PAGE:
MITCH: OK, that’s good to know, especially about the complexity and cost factors. What other tools does Microsoft provide that organizations can use for managing their Microsoft hybrid cloud environment?
SYMON: Well, there’s Windows PowerShell, which is the scripting language underlying Microsoft’s private and public cloud. Although it’s a text-based scripting language without a GUI, many graphical management consoles are written on top of PowerShell and call PowerShell cmdlets to perform different tasks. For example, using PowerShell for Hyper-V (or other Windows Server roles) and PowerShell for Azure, admins can write scripts to automate tasks or scale repetitive operations. This includes on-premises deployment and management, although real-time VM monitoring isn’t possible except through point-in-time queries of the performance data from a VM. And in the public cloud PowerShell supports the configuration of Azure licenses, deployment of VMs, editing VMs, backing up VMs to Azure, and deallocating them when they are not in use. It is not possible though to migrate nor have ongoing monitoring of Azure VMs through PowerShell. But PowerShell does have the broadest overall feature set across all of the Windows Server and Microsoft Azure roles and services, so while this solution may be hard for inexperienced admins to use without a GUI, it can accomplish most administrative tasks.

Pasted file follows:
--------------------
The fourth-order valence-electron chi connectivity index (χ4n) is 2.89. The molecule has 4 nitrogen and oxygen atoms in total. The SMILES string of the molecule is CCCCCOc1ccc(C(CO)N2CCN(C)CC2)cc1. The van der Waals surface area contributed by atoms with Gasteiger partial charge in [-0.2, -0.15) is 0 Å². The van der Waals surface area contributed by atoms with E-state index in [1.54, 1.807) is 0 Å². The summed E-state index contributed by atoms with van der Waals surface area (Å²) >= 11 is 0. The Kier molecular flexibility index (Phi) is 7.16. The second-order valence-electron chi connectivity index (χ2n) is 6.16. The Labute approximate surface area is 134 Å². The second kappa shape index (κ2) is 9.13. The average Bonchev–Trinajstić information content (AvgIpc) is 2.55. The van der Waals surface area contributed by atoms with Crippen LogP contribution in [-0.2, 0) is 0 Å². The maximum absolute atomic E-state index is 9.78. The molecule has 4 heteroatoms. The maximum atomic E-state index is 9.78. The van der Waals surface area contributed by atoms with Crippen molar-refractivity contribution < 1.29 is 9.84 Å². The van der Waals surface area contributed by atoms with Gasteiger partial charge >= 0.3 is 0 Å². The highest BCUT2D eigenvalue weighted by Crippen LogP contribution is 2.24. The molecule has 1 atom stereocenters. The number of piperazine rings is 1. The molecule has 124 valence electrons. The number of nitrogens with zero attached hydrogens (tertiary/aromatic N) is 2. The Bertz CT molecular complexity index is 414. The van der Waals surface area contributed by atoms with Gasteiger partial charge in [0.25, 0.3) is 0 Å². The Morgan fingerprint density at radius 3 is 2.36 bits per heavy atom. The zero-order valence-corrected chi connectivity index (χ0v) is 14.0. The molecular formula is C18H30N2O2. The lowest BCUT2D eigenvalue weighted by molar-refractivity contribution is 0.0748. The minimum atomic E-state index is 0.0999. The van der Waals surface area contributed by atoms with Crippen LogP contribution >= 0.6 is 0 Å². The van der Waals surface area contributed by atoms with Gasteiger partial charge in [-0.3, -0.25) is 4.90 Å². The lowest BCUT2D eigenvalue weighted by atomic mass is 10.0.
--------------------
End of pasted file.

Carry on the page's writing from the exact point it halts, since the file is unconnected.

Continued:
MITCH: I agree, PowerShell is great, but it can also be steep to learn, and enterprise admins who want to automate much of their cloud management need to learn how to leverage its powerful capabilities. What about smaller organizations though who make only limited use of Microsoft cloud services like Azure? Is there something designed specifically for them?
SYMON: Well, Microsoft recently released a free browser-based application for Windows Server called Windows Admin Center (“Project Honolulu”) that provides a unified management console for Hyper-V and Failover Clustering together with some basic Azure management capabilities. Windows Admin Center has the vision of an extensible and unified management platform for hybrid cloud environments, and will likely have a complete set of capabilities similar to System Center after several releases. This solution may be ideal for small organizations with limited public cloud deployments, but some PowerShell scripting is still needed to create the connection to Azure. Currently, the on-premises capabilities are fairly complete, but the public cloud features are very limited, only allowing admins to view their Azure VMs, protect them using Azure Site Recovery, and manage OS patches.